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Routine use of aspirin for cardiovascular diseases? - Time to rethink

M3 India Newsdesk Jun 22, 2022

For a long time, low-dose aspirin was the standard preventative therapy for cardiovascular disorders. However, a fresh study has raised doubt on aspirin's universal advantages.

Q: Many individuals take low-dose aspirin on a daily basis in order to avoid having a heart attack or stroke. What function, if any, is aspirin likely to have in this case?

A: Aspirin is a blood thinner in addition to being a painkiller and an antipyretic. Heart attacks and strokes are often caused by excessive blood clotting in the heart or brain arteries. Aspirin inhibits blood clotting hence lowering the risk of heart attack and stroke in at-risk people when taken regularly.

Q:What do the previous guidelines suggest?

A: The previous guidelines suggested a different age range, whereas the newer guidelines recommend starting low-dose aspirin in adults aged 40 to 59 years for the primary prevention of CVD The primary reason for changing these standards is to address the problem of bleeding. Recent studies have shown that when individuals quit smoking and improve their management of cholesterol and other risk factors, the benefit of aspirins has shrunk somewhat. Notably, we are becoming more aware of the rise in significant bleeding.

A lot of people use aspirin as if it were a vitamin, even though aspirin may cause brain haemorrhage, bleeding ulcers, and even hospitalisation. For most individuals, it will cause more significant bleeding than you will prevent in terms of heart attacks and strokes. This is what resulted in the creation of these new guidelines.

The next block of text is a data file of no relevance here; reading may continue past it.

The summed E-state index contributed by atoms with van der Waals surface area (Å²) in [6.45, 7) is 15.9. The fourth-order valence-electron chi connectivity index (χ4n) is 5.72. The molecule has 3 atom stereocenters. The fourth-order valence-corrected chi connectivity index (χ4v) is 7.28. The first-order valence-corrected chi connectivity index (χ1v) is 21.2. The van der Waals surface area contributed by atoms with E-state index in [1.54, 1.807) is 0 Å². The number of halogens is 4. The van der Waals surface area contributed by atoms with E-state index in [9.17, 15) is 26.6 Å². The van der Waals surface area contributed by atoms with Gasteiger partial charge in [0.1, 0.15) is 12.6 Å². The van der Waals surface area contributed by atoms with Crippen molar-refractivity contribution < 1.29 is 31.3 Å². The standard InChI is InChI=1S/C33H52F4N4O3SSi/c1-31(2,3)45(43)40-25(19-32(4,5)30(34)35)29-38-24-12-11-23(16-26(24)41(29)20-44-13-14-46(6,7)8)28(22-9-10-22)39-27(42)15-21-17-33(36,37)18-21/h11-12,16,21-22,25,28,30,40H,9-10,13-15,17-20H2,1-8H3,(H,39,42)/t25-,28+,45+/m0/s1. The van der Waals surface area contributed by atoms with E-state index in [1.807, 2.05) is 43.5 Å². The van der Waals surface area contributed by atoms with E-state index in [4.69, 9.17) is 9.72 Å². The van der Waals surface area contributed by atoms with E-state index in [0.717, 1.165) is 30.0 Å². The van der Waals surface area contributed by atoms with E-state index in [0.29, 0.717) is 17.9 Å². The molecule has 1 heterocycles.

However, it may be appropriate for people whose risk of heart attack or stroke is still elevated and who do not have a lot of bleeding concerns. However, users should be more judicious.

Q: What are the new recommendations?

A: The US Preventive Services Task Force (USPSTF) commissioned a systematic analysis to update its 2016 recommendation on the efficacy of aspirin in reducing the risk of CVD events (myocardial infarction and stroke), cardiovascular mortality, and all-cause mortality in those who have never had a CVD.

Evaluation of the Evidence - The USPSTF finds with moderate confidence that aspirin treatment for primary prevention of CVD events is associated with a minor net benefit in persons aged 40 to 59 years who had a 10% or higher 10-year CVD risk. The USPSTF finds with moderate confidence that commencing aspirin usage for primary CVD prevention in persons 60 years or older had no net benefit.

Recommendations -

  1. The choice to begin low-dose aspirin treatment for primary CVD prevention in persons aged 40 to 59 years with a 10% or higher 10-year CVD risk should be made on an individual basis.
  2. The evidence shows that aspirin usage has a negligible net advantage in this population. Individuals who are not at elevated risk of bleeding and are willing to take low-dose aspirin daily may benefit more. (Recommendation grade C) The USPSTF advises against commencing low-dose aspirin therapy in persons 60 years of age or older for the primary prevention of CVD. (Recommended grade D).
  3. Aspirin lowers blood clotting, but it may also raise the risk of bleeding from the stomach or the brain, particularly if it causes tiny ulcers (erosions).
  4. The advantage of avoiding heart attacks surpasses the risk of bleeding in patients with a history of cardiovascular illness, heart attacks, or strokes, and hence there is a net benefit. However, among persons with no known heart or vascular disease and a very low risk of heart attack, aspirin provides no meaningful benefit, while the danger of bleeding remains considerable. As a result, a net risk exists.